Zadie Smith is a British writer of Caribbean descent, and with equal parts razor sharp wit and whimsical candor, Smith can draw us into any landscape, whether it is the love triangles, trials, and tribulations of immigrant families settling into the UK in the late 1990s, or the rather prosaic love affair of a college professor. Indeed, I’ve never forgotten this particular witticism from Smith on love:
It’s a funny thing about the modern world. You hear girls in the toilets of clubs saying, ‘Yeah, he fucked off and left me. He just couldn’t deal with love. He was too fucked up to know how to love me.’ Now how did that happen? What was it about this unlovable century that convinced us we were, despite everything, eminently lovable as a people, as a species? What made us think that anyone who fails to love us is damaged, lacking, malfunctioning in some way? And particularly if they replace us with a god, or a weeping madonna, or the face of Christ in a ciabatta roll—then we call them crazy. Deluded. Regressive. We are so convinced of the goodness of ourselves, and the goodness of our love, we cannot bear to believe that there might be something more worthy of love than us, more worthy of worship. Greeting cards routinely tell us everybody deserves love. No. Everybody deserves clean water. Not everybody deserves love all the time.
On February 2, 2011, Harper’s Magazine and New York University’s Creative Writing Program held a discussion between Zadie Smith, as a Harper’s New Books columnist, and Reviews editor Gemma Sieff.
Smith comments about her awareness of the uncertainties of books, and how novel writing can bea means of thinking about process, when she says:
You know when I’m trying to write a piece, I’m not able, not capable of deciding beforehand, my angle or some overarching theory. And just personally, when I’m reading reviews or when I’m reading nonfiction, I’m wanting to see somebody thinking, you know? My favorite kind of criticism is of people thinking aloud. And so that’s what I’m trying to aim for.
Smith suggests that this attitude can be attributed to her upbringing at a time that merit was credited in British institutions of higher education:
And also probably out of a kind of spirit of autodidacticism, which kind of follows me around, because my own education was kind of basic, and then suddenly very involved. It went from a kind of general state school, two thousand kids. A kind of messy, random education, and then, through what used to be a kind of British meritocracy, no money and you’re passed into a very fine university. But in between those two things, for me there’s like an enormous gap. And that gap is filled with fear of not knowing—of constantly not knowing. So I feel when I’m writing, I’m still in that place. I don’t think you ever completely get out of that place when you feel that you haven’t known.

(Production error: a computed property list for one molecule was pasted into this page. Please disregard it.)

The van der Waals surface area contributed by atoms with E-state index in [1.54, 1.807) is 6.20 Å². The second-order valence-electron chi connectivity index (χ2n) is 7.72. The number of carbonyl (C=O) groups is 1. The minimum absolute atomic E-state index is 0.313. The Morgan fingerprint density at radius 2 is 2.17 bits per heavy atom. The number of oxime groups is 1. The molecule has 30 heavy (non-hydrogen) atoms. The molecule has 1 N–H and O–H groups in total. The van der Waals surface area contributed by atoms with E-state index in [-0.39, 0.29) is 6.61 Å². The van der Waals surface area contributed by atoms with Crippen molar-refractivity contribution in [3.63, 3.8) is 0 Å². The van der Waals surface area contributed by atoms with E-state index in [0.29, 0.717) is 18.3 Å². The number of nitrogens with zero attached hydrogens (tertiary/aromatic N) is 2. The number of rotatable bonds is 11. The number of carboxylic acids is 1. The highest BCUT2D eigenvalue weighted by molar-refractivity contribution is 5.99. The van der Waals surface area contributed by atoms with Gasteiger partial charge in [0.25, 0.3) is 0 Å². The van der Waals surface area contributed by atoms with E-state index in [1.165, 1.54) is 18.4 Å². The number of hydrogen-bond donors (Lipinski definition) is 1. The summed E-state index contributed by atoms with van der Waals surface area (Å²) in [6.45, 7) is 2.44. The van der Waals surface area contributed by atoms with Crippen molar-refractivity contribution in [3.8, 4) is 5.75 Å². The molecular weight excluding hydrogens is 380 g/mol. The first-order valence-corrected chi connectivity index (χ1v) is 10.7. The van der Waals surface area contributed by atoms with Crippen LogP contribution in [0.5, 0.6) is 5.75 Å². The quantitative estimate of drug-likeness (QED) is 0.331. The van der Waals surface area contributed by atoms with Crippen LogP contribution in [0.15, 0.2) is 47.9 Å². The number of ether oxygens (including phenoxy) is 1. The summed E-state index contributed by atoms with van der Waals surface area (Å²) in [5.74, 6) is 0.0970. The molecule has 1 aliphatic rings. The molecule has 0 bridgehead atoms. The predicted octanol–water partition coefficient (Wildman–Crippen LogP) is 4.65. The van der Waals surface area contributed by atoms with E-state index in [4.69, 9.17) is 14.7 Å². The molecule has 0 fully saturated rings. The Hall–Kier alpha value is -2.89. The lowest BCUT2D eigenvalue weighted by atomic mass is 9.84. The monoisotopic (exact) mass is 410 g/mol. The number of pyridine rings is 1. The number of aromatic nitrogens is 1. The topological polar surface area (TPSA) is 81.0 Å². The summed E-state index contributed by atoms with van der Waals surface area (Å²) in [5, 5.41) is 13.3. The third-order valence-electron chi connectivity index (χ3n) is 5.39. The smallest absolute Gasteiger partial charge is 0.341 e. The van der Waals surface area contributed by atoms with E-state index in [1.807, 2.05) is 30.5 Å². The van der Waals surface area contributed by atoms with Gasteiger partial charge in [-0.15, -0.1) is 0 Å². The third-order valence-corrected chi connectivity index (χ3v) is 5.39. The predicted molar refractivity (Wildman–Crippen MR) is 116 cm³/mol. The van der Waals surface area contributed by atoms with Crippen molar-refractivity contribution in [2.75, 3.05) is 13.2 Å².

Speaking of her influences and novels that she enjoys a lot, Smith pinpoints to the great Russian novelist Vladmir Nabakov, and suggests that imperfection speaks to the process of editing crude writing:
I mean there are novels like the novel I mention a lot: Pnin by Nabokov, which is overdone, slightly overheated, too short, lopsided, written on the hoof—it was written for the New Yorker at some speed, and then slightly tidied up afterwards. But those imperfections in it, and that kind of imbalance, is what I enjoy, I suppose. But when I’m writing criticism, I’m also subject to that idea that I can get rid of all that messiness and write something within a page, two pages, three pages, that doesn’t make me want to be sick, which I think is the aim of all writers. You want to feel as un-nauseous as possible. Misuse of the word there, thank you.
In another instance of speaking about her work, in 2012, after Elmore Leonard published “10 Rules for Writing Fiction,” and was reviewed by the New York Times, The Guardian followed this up by asking some of the most famous literary voices to comment on their own rules for writing fiction, amongst those, Smith, in late February 2012.
When trying to get things done, it’s a no brainer that we should switch off from the net to meet deadlines. However, these words stand for their own in a way which needs little introduction. A mantra for all those looking for a template of do’s and dont’s.
- When still a child, make sure you read a lot of books. Spend more time doing this than anything else.
- When an adult, try to read your own work as a stranger would read it, or even better, as an enemy would.
- Don’t romanticise your “vocation”. You can either write good sentences or you can’t. There is no “writer’s lifestyle”. All that matters is what you leave on the page.
- Avoid your weaknesses. But do this without telling yourself that the things you can’t do aren’t worth doing. Don’t mask self-doubt with contempt.
- Leave a decent space of time between writing something and editing it.
- Avoid cliques, gangs, groups. The presence of a crowd won’t make your writing any better than it is.
- Work on a computer that is disconnected from the internet.
- Protect the time and space in which you write. Keep everybody away from it, even the people who are most important to you.
- Don’t confuse honours with achievement.
- Tell the truth through whichever veil comes to hand – but tell it. Resign yourself to the lifelong sadness that comes from never being satisfied.
What I love most about Smith is her refusal to be pigeonholed, because sometimes, you cannot tell the stories of the landscapes of where you’re supposed to be from, but embrace wherever it is that you’re meant to be.